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Thanksgiving Day is a time to feast on one of the year’s most anticipated meals with family and friends. For many Americans, the holiday is also the perfect excuse to forgo their dietary standards.

The Calorie Control Council estimates that Americans eat about 4,500 calories on turkey day, including drinks and steady nibbling on snacks throughout. That’s more than twice the recommended 2,000 calorie per day diet for most adults.

But even if you’re among the many people who won’t be counting calories this Thanksgiving, you may want to know which items to limit. That’s where your nerdy friend comes in.

We found recipes for the most popular Thanksgiving dishes and crunched the numbers to find out which is the healthiest, and which is the least healthy. Calories, fat grams, and protein were used as metrics, and while many regions and cultures bring their own traditional meals to the table, we stuck to a classic menu. Here’s how each dish ranked, with the healthiest at No. 1.

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Altogether, if you ate one serving of every item on the list, you’d eat a total of 4,747 calories, 253.5 grams of fat, and 212 grams of protein. But it’s safe to say your Thanksgiving meal will differ at least somewhat from the list, and most people won’t have both a deep fried and roasted turkey.

That’s good, since both types of turkey are the two most highly caloric items on the menu. Deep fried turkey is highest, at 603 calories per 5.5 ounce serving, but roasted turkey is still 545 calories for the same size. The American Heart Association recommends eating only a 3-ounce serving of meat per meal, but cooks can count on nearly doubling that portion size for the holiday.

In general, meat tends to have more calories because it’s nutrient dense, with lots of protein packed into every ounce. Protein is good for you but still has calories, leaving all three meat dishes in the bottom half of the list due to calorie count.

It may seem strange that pumpkin pie ranks healthier than many dishes. This holiday dessert is 379 calories for a 1/8 slice of a standard pie and has 14 grams of fat, but also offers 6 grams of protein. Contrast that with mashed potatoes, with 33 grams of fat, or deep fried turkey, with nearly 34 grams of fat.

While you may not be eating two types of turkey this year, don’t cut back on the bird because you’re worried about getting sleepy. While it does contain tryptophan, which may cause drowsiness, turkey has no more of the amino acid than chicken, and less than pork and cheese.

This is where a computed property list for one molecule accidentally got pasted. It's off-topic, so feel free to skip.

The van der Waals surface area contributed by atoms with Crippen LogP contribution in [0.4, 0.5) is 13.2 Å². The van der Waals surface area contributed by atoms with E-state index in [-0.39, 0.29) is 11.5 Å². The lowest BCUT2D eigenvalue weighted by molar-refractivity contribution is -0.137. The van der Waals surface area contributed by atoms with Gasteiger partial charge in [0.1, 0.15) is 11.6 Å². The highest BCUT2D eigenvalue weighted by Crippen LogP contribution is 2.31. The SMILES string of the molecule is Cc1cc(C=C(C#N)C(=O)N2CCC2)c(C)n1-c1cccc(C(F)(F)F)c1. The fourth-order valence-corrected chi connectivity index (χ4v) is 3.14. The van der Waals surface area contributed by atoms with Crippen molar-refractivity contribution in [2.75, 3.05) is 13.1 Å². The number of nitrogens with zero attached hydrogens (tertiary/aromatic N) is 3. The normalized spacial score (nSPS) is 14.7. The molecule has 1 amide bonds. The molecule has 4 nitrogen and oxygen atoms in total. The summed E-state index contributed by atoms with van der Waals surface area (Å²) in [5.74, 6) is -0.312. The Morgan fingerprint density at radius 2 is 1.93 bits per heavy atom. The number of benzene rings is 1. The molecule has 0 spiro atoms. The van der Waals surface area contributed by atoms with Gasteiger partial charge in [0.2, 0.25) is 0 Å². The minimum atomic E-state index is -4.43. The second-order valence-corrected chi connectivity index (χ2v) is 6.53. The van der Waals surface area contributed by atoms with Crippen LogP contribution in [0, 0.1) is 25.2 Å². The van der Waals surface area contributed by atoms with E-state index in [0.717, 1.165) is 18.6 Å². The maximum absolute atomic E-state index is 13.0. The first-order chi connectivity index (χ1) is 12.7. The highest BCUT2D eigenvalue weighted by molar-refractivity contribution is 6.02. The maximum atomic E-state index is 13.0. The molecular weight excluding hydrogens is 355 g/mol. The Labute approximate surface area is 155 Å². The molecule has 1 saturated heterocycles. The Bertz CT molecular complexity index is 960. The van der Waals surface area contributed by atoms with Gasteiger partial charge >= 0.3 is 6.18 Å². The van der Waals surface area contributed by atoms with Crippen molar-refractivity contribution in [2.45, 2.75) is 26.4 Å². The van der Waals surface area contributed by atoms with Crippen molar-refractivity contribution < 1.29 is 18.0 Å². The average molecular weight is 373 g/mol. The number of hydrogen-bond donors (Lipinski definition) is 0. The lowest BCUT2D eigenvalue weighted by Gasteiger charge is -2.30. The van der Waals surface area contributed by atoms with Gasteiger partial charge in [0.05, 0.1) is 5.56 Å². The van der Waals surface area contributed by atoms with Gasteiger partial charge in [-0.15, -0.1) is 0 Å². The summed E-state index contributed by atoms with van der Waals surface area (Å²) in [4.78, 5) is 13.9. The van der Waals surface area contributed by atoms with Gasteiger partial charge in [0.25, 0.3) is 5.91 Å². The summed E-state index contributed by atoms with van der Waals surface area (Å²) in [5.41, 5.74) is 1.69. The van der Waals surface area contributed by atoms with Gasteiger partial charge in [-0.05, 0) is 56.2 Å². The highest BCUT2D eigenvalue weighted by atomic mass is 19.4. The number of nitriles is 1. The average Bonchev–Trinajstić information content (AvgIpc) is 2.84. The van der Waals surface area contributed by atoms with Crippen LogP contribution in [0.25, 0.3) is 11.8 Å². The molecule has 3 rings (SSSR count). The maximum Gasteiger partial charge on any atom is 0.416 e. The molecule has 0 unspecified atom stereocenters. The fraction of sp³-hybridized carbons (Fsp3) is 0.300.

So, what causes that sleepy lull after Thanksgiving dinner? That’s just the effect of your body digesting all that food. Blood and oxygen stores are diverted away from your brain, resulting in a sleepy or fatigued feeling.


Rank Dish Calories Fat Protein
1 Dinner Rolls 192 7.5 3.9
2 Cranberry Sauce 95 0.1 0.3
3 Green Bean Casserole 168 10.3 3
4 Gravy 99 8.7 0.8
5 Cornbread 284 12.2 4.8
6 Creamed Corn 253 16.5 5.1
7 Pumpkin Pie 379 14.3 5.9
8 Stuffing/Dressing 254 15.5 4.4
9 Candied Sweet potatoes 294 11.7 2.1
10 Roasted Turkey 545 27.9 68.1
11 Spiral Honey Ham 521 28.3 26.1
12 Mashed Potatoes 498 33.4 8.8
13 Fried Turkey 603 33.7 68.8
14 Creamed Pearl Onions 249 10.8 6.8
15 Pecan Pie 313 22.6 3.1

Methods: Obtained most or second-most popular recipes from for each dish and ranked each according to calories, fat, and protein content. Dishes that had more protein ranked highly for protein, while dishes that ranked highly for fat and calories had lower levels of those respective nutrients. Rankings were then combined to obtain overall list.

Rankings for each metric:

Dish Calories Fat Protein Total Combined
Dinner Rolls 4 2 9 15
Cranberry Sauce 1 1 15 17
Green Bean Casserole 3 4 12 19
Gravy 2 3 14 19
Cornbread 7 6 7 20
Creamed Corn 5 9 6 20
Pumpkin Pie 9 7 5 21
Stuffing/Dressing 6 8 8 22
Candied Sweet Potatoes 8 5 13 26
Roasted Turkey 14 12 2 28
Spiral Honey Ham 13 13 3 29
Mashed Potatoes 12 14 4 30
Fried Turkey 15 15 1 31
Creamed Pearl Onions 11 10 10 31
Pecan Pie 10 11 11 32


Thanksgiving dinner image via Shutterstock.

Infographic by Brian Yee.